The second day of The Secular Society and Its Enemies was largely devoted to panel discussions. I mentioned yesterday that the conference site at the New York Academy of Sciences had some spectacular views of Ground Zero and lower Manhattan; here are a few of them I took that morning:
The morning opened with a panel titled “Secularism Through History: From Spinoza to JFK”, with participants Susan Jacoby (author of Freethinkers: A History of American Secularism), Rebecca Goldstein (Betraying Spinoza), and Jennifer Michael Hecht (Doubt: A History). There was also a panel named “The Age of American Unreason: Religion & Politics in America”, which included Wendy Kaminer (Sleeping with Extraterrestrials: The Rise of Irrationalism and Perils of Piety), Edward Tabash of CFI Los Angeles, Michelle Goldberg (Kingdom Coming: The Rise of Christian Nationalism), and Damon Linker (The Theocons). Both were good, but for my money, the morning’s most interesting event was a panel on science and the public, which featured Richard Dawkins, Ann Druyan, Neil deGrasse Tyson, and Victor Stenger (God: The Failed Hypothesis).
The panelists discussed why we need science, how learning science pays off (Richard Dawkins: saying science has only practical applications is like saying that “a symphony is exercise for the violinist’s right arm”), and how we can best teach scientific principles to children. Dr. Tyson said that science’s primary value is to “remove our own urges to delude ourselves”, while Ann Druyan poetically spoke of how it has “wean[ed] us of our need to be at the center of the universe”. They spoke of the obstacles to science, including postmodernism, religious fundamentalism, and the inability of the human mind to grasp the time scales of many natural processes. Richard Dawkins insightfully pointed out that human beings are an artifact-creating species and tend to attribute agency when we see natural mechanisms, like the eye, that perform similarly to made artifacts.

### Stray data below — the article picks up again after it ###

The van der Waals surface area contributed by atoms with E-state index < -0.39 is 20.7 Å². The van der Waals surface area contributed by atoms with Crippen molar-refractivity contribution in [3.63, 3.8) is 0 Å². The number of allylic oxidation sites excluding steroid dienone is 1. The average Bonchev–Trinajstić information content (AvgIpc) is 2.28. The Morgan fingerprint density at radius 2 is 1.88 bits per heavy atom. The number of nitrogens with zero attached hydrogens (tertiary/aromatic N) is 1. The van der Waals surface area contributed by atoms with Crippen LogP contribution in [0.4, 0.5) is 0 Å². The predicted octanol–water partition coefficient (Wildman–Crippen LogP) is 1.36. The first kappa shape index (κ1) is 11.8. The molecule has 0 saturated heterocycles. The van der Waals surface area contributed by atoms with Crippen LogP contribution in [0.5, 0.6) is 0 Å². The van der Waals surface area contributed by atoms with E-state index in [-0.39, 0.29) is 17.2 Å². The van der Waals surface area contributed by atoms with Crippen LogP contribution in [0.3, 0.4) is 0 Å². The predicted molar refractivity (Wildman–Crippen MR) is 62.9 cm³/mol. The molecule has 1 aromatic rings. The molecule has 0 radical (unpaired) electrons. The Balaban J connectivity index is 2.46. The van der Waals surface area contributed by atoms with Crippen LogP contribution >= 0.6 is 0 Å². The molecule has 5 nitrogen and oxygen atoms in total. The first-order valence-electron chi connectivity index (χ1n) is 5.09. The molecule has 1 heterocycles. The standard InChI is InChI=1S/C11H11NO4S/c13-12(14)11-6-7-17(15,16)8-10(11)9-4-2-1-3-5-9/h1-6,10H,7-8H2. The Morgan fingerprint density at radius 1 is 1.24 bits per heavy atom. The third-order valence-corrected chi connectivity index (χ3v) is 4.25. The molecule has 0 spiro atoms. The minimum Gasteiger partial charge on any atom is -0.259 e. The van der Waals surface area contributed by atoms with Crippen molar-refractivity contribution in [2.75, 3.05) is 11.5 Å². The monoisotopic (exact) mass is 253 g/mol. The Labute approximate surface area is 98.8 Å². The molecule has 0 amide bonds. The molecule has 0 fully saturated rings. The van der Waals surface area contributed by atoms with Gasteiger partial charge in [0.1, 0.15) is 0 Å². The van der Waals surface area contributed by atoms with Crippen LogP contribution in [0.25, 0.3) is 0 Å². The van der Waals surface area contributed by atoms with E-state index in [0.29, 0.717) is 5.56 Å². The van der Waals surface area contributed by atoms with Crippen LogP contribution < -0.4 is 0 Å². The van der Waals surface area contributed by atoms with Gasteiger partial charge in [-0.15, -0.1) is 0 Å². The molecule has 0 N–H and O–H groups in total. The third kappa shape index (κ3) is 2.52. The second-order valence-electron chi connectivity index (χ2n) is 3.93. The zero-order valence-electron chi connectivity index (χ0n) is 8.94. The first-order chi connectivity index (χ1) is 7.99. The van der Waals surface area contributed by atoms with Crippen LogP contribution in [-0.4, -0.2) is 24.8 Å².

On the topic of science and religion, Ann Druyan and Richard Dawkins had a gentle clash. Ann Druyan, following in Carl Sagan’s footsteps, said that we should strive to be more patient and more gentle in dealing with religious claims (although she did say that “science has a better story to tell” and we should point that out). Happily, all four panelists were unanimous in their rejection of Stephen Jay Gould’s NOMA principle, holding that it was “a cop-out” and that science most certainly can address supernatural claims.
There was a book signing after the morning’s panels, and Jennifer Michael Hecht and Michelle Goldberg (in that order below) graciously consented to photos:
I didn’t get a picture of Susan Jacoby, but she did autograph my copy of Freethinkers (with a message reading, “To Adam, Constitutionally yours, Susan Jacoby.”)